This bill would, subject to an appropriation of funds by the Legislature in the annual Budget Act or another statute for this purpose, require the [State Department of Public Health], in consultation with subject matter experts, to review available literature on adverse effects of extreme heat on perinatal health, develop guidance for safe outdoor conditions and health considerations for pregnant individuals, individuals and infant children, and provide guidance to the Legislature by submitting a report that includes legislative or policy recommendations on best practices for connecting perinatal patients with the appropriate health and well-being information relating to extreme heat.

5/23/22 – Read third time. Passed. Ordered to the Senate.30%
30%

AB-2442 | Robert Rivas
Climate Change.

This bill would specify that mitigation measures for climate change and disasters related to climate, may include, but are not limited to, measures that reduce emissions of greenhouse gases, the preservation of open space, improved forest management and wildfire risk reduction measures, and other investments in natural infrastructure, as defined.

This bill would include climate change within the definition of disaster.

This bill would require the safety element to also include a set of feasible measures designed to reduce emissions of greenhouse gases resulting in climate change, and a set of measures designed to use natural features and ecosystem processes in or near identified at-risk areas threatened by the impacts attributable.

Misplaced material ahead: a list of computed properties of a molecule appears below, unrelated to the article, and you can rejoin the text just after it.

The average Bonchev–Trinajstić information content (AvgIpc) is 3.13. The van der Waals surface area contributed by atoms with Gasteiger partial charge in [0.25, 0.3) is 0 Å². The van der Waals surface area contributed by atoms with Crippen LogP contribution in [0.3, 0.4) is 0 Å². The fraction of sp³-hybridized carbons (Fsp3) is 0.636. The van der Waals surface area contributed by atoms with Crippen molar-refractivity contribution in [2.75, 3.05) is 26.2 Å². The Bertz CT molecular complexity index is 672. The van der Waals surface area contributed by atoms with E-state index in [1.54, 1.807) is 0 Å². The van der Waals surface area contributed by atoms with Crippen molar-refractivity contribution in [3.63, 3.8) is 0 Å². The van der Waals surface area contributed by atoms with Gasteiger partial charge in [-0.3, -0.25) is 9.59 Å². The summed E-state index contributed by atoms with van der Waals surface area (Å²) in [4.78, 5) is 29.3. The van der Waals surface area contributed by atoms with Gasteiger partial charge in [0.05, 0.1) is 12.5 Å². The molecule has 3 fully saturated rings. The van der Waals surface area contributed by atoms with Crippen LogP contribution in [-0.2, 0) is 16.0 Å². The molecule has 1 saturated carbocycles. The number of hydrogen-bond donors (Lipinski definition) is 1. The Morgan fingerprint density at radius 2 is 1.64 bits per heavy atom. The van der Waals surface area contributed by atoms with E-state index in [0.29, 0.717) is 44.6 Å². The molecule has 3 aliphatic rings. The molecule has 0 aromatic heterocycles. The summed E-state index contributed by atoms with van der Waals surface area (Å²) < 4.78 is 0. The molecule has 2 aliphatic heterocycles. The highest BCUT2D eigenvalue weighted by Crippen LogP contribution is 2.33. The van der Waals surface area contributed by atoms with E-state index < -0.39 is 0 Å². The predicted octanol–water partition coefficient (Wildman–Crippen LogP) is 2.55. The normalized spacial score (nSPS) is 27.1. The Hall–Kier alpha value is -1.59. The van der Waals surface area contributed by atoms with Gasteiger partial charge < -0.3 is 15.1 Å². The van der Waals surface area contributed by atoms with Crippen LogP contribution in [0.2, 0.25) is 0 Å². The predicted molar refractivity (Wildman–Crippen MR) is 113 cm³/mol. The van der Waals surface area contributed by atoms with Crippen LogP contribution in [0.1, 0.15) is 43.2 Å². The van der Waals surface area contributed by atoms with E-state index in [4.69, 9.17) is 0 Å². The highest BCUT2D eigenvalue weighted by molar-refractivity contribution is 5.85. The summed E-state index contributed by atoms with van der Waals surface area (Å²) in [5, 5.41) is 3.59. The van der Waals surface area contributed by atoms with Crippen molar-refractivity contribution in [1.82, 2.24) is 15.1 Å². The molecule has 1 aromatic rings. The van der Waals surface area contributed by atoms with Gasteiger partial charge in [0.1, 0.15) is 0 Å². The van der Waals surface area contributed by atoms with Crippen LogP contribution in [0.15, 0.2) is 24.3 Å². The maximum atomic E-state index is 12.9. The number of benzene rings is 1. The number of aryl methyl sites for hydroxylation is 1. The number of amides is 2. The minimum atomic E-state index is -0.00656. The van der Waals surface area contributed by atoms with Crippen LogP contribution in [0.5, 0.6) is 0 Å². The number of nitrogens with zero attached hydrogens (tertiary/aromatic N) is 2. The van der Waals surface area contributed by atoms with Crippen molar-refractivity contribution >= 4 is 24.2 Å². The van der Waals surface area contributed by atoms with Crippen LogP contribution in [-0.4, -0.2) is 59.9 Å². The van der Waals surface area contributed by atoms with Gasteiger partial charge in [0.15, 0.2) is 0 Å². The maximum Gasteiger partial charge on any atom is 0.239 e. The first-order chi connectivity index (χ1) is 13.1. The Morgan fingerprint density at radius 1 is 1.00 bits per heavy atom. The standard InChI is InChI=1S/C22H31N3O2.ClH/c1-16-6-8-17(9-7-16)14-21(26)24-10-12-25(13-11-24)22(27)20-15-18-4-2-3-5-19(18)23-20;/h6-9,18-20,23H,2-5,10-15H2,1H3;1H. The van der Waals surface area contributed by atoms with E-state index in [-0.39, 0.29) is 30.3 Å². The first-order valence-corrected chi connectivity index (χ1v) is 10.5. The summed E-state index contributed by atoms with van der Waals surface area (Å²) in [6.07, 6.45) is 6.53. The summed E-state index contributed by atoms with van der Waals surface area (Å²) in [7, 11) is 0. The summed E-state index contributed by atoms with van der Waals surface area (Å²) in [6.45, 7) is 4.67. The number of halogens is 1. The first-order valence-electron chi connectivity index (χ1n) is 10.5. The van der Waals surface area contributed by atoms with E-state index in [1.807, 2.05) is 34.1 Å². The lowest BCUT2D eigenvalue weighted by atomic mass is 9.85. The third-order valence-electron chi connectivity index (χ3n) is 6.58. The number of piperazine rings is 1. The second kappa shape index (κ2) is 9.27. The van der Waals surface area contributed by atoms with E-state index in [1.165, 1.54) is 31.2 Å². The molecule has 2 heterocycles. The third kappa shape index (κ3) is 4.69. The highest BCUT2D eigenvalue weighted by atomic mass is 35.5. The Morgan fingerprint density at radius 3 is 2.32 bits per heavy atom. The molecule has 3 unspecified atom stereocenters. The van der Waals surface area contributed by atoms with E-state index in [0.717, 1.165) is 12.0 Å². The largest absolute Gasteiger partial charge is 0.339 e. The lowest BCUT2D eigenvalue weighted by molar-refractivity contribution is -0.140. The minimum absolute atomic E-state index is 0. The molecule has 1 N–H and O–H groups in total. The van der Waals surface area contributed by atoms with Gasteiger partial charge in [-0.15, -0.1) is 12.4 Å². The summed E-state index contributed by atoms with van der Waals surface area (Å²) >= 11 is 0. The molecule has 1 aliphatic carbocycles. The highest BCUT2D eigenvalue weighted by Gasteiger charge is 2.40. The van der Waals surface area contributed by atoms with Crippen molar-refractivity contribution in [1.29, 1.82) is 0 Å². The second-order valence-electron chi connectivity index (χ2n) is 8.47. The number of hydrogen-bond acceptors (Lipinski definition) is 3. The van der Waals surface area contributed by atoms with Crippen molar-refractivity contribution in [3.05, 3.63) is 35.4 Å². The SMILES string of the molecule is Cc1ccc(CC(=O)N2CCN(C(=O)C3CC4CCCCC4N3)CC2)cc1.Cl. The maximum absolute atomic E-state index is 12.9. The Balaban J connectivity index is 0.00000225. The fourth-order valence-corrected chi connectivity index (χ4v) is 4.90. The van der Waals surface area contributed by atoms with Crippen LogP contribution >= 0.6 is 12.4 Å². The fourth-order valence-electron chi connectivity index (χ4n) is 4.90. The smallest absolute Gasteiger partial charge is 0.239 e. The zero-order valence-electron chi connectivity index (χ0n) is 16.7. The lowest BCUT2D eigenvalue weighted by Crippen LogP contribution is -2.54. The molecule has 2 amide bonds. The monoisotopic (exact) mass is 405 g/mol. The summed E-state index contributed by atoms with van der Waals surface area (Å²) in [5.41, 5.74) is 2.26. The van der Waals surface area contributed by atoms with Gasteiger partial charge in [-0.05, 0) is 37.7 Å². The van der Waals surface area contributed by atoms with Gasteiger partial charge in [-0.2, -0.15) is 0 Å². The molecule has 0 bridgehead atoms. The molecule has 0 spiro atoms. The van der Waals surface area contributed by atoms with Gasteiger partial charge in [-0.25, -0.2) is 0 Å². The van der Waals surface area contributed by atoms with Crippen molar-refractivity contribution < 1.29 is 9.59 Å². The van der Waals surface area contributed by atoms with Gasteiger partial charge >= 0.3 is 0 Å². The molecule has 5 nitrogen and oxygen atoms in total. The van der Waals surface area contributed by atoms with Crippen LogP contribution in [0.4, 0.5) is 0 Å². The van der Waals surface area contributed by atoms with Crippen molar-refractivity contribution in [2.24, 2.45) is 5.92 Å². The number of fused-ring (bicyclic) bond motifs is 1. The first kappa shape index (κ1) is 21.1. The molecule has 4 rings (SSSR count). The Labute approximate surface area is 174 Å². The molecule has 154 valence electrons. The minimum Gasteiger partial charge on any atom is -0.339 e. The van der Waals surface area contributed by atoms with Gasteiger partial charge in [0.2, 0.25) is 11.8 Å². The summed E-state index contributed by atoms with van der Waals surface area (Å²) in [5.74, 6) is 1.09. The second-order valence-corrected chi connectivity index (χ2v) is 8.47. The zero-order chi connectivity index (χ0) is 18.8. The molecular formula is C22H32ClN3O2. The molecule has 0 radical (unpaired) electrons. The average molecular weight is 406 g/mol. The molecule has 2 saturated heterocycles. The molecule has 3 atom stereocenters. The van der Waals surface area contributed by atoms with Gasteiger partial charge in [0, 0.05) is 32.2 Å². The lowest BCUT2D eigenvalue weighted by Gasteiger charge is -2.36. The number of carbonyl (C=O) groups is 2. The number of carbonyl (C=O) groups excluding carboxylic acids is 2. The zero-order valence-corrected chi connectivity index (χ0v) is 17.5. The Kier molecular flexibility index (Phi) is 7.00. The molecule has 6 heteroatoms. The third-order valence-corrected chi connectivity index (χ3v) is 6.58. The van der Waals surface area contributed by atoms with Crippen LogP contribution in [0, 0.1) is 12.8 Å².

5/19/22 – Read second time. Ordered to third reading.30%
30%

AB-2477 | Rodriguez
Local Emergency Preparedness, Hazard Mitigation, and Mutual Aid Fund.

This bill, on or before July 1, 2023, 2024, would require the [Office of Emergency Services], by regulation, to adopt minimum operating standards for private sector companies that provide alert and warning services to local entities and determine the appropriate thresholds for the provider of alert and warning services to report disruptions in service. Upon adoption of those regulations, the bill would require all providers of alert and warning services to notify the OES if a disruption in service or cybersecurity incident occurs. The bill would make the OES responsible for notifying any applicable county office of emergency services, the sheriff of any county, and any public safety answering point affected by the disruption of service. entities.

5/23/22 – Read second time. Ordered to third reading.30%
30%

AB-2479 | Wood
Forest restoration and protection: wildfire prevention.